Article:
The importatn research has started in the Campus Bio-Medico, Rome.
Three dogs, a team of researchers, and a hopeful innovation. They are the sniffer dogs for Covid.
The international research(es)
The studies started at the end of 2020, although not in Italy. In fact, Germany and Finland led the charge. At least at first.
The website Nature reports that a German team of the International K9 Team started showing the first, positive results. Meanwhile, the first country to use sniffer dogs for Covid was Finland. In the fall of 2020, four dogs started a pilot scheme in the Helsinki’s airport. The pilot included taking samples of people’s sweat to check it against conventional tests.
While the research is at the beginning stages in most countries, some results are already available. So, what do the studies suggest?
The website Nature reports the research of the Volk’s group. They “trained eight dogs on samples taken from the mouths and windpipes of seven people hospitalized with COVID-19 and seven uninfected people. The dogs identified 83% of positive cases and 96% of negative ones.”
On the other hand, a French group of researchers from the National Veterinary School of Alfort used eight dogs and 198 sweat samples. And the animals “identified the positive samples 83–100% of the time.”
One of the most recent studies is the 2021 paper by BMC Infectious Diseases. It featured three dogs, seven weeks of observations, and over 100 samples during two verification tests. In the end, the sniffer dogs had “65% of sensitivity and 89% of specificity and they amanged to identify 17 out of the 26 positive and 48 out of the 54 true negative samples.”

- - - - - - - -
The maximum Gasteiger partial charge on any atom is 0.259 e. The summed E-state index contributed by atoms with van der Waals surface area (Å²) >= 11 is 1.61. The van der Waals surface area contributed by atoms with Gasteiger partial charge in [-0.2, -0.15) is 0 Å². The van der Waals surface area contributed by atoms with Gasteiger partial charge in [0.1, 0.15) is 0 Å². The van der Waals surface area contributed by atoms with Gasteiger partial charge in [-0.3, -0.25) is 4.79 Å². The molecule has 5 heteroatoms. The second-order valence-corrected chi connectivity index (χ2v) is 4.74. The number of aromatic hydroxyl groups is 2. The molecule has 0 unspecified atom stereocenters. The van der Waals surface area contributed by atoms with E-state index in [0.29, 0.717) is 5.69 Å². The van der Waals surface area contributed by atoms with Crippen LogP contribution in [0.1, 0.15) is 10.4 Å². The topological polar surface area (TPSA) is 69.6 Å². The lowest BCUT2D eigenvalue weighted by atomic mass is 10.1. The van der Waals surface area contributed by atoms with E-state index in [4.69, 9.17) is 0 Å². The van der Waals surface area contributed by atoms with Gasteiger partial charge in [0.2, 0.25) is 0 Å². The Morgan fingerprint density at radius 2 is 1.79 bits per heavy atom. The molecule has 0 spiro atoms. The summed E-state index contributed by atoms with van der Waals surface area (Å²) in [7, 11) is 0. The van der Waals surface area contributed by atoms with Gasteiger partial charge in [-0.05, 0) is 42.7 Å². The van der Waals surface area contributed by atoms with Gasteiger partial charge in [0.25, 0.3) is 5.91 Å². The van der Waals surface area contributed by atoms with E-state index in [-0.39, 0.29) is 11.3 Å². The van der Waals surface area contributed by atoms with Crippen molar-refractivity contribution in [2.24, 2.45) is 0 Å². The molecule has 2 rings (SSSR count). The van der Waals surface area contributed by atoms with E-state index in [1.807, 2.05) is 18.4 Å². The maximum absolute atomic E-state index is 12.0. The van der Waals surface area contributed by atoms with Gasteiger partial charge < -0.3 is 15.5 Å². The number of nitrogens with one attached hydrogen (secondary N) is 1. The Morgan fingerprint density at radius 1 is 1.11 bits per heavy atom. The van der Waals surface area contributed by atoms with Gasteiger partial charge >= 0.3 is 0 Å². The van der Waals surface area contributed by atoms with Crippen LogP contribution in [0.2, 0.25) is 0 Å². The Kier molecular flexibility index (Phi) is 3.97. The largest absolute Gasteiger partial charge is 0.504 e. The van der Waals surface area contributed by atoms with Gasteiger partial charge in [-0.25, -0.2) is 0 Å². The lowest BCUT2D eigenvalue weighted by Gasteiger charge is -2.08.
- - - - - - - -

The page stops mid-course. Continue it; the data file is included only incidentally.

Indeed, it seems like the results are positive, no matter the country.
Sniffer dogs for Covid, Italy joins in
The Italian team of researchers went to work in March 2021. The study will include three dogs (and three more to join later) and their training at the Campus Bio-Medico in Rome. The research has two steps.
The first phase includes the training, which aims to detect a person’s smell. And to differentiate it between someone affected by Covid-19 and someone who isn’t. Through the smell and their noses, the dogs should be able to identify the difference. The second phase includes using the sniffer dogs for Covid at the Campus’ drive-in. At the drive-in, people can take their test. And the dogs will have to smell the samples. Researchers will compare the two results to see the animals’ accuracy.
Ideally, the samples will be over 1000. And the results should be available by the end of summer 2021.
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